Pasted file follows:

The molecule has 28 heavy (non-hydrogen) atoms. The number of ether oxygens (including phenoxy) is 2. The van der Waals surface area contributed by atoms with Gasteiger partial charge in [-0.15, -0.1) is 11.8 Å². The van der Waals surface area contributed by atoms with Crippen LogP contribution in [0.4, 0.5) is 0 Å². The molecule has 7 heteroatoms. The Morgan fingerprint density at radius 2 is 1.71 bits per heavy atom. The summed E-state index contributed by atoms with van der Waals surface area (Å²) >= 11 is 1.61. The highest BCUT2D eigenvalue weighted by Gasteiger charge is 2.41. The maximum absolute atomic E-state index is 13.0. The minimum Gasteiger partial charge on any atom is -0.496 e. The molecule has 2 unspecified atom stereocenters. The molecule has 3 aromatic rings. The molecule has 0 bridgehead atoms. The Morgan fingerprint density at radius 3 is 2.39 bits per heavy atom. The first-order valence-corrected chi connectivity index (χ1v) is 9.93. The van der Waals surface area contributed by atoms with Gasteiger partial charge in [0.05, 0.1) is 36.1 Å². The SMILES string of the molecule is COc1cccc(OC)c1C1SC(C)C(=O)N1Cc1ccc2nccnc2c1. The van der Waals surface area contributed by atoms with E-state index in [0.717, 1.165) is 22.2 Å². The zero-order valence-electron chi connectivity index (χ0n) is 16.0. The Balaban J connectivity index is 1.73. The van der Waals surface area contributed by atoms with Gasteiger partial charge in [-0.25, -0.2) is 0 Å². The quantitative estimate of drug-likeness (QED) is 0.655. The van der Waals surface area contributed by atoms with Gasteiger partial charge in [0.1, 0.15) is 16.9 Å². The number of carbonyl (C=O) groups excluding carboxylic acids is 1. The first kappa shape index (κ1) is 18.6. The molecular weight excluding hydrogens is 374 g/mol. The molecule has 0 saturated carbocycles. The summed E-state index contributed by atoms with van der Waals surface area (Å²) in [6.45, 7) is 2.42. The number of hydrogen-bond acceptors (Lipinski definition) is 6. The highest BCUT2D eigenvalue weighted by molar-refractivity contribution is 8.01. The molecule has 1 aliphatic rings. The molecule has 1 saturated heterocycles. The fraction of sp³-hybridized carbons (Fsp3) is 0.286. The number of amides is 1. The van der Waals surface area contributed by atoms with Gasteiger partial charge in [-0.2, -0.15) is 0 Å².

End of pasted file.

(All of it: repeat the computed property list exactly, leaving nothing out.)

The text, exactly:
The molecule has 28 heavy (non-hydrogen) atoms. The number of ether oxygens (including phenoxy) is 2. The van der Waals surface area contributed by atoms with Gasteiger partial charge in [-0.15, -0.1) is 11.8 Å². The van der Waals surface area contributed by atoms with Crippen LogP contribution in [0.4, 0.5) is 0 Å². The molecule has 7 heteroatoms. The Morgan fingerprint density at radius 2 is 1.71 bits per heavy atom. The summed E-state index contributed by atoms with van der Waals surface area (Å²) >= 11 is 1.61. The highest BCUT2D eigenvalue weighted by Gasteiger charge is 2.41. The maximum absolute atomic E-state index is 13.0. The minimum Gasteiger partial charge on any atom is -0.496 e. The molecule has 2 unspecified atom stereocenters. The molecule has 3 aromatic rings. The molecule has 0 bridgehead atoms. The Morgan fingerprint density at radius 3 is 2.39 bits per heavy atom. The first-order valence-corrected chi connectivity index (χ1v) is 9.93. The van der Waals surface area contributed by atoms with Gasteiger partial charge in [0.05, 0.1) is 36.1 Å². The SMILES string of the molecule is COc1cccc(OC)c1C1SC(C)C(=O)N1Cc1ccc2nccnc2c1. The van der Waals surface area contributed by atoms with E-state index in [0.717, 1.165) is 22.2 Å². The zero-order valence-electron chi connectivity index (χ0n) is 16.0. The Balaban J connectivity index is 1.73. The van der Waals surface area contributed by atoms with Gasteiger partial charge in [-0.25, -0.2) is 0 Å². The quantitative estimate of drug-likeness (QED) is 0.655. The van der Waals surface area contributed by atoms with Gasteiger partial charge in [0.1, 0.15) is 16.9 Å². The number of carbonyl (C=O) groups excluding carboxylic acids is 1. The first kappa shape index (κ1) is 18.6. The molecular weight excluding hydrogens is 374 g/mol. The molecule has 0 saturated carbocycles. The summed E-state index contributed by atoms with van der Waals surface area (Å²) in [6.45, 7) is 2.42. The number of hydrogen-bond acceptors (Lipinski definition) is 6. The highest BCUT2D eigenvalue weighted by molar-refractivity contribution is 8.01. The molecule has 1 aliphatic rings. The molecule has 1 saturated heterocycles. The fraction of sp³-hybridized carbons (Fsp3) is 0.286. The number of amides is 1. The van der Waals surface area contributed by atoms with Gasteiger partial charge in [-0.2, -0.15) is 0 Å².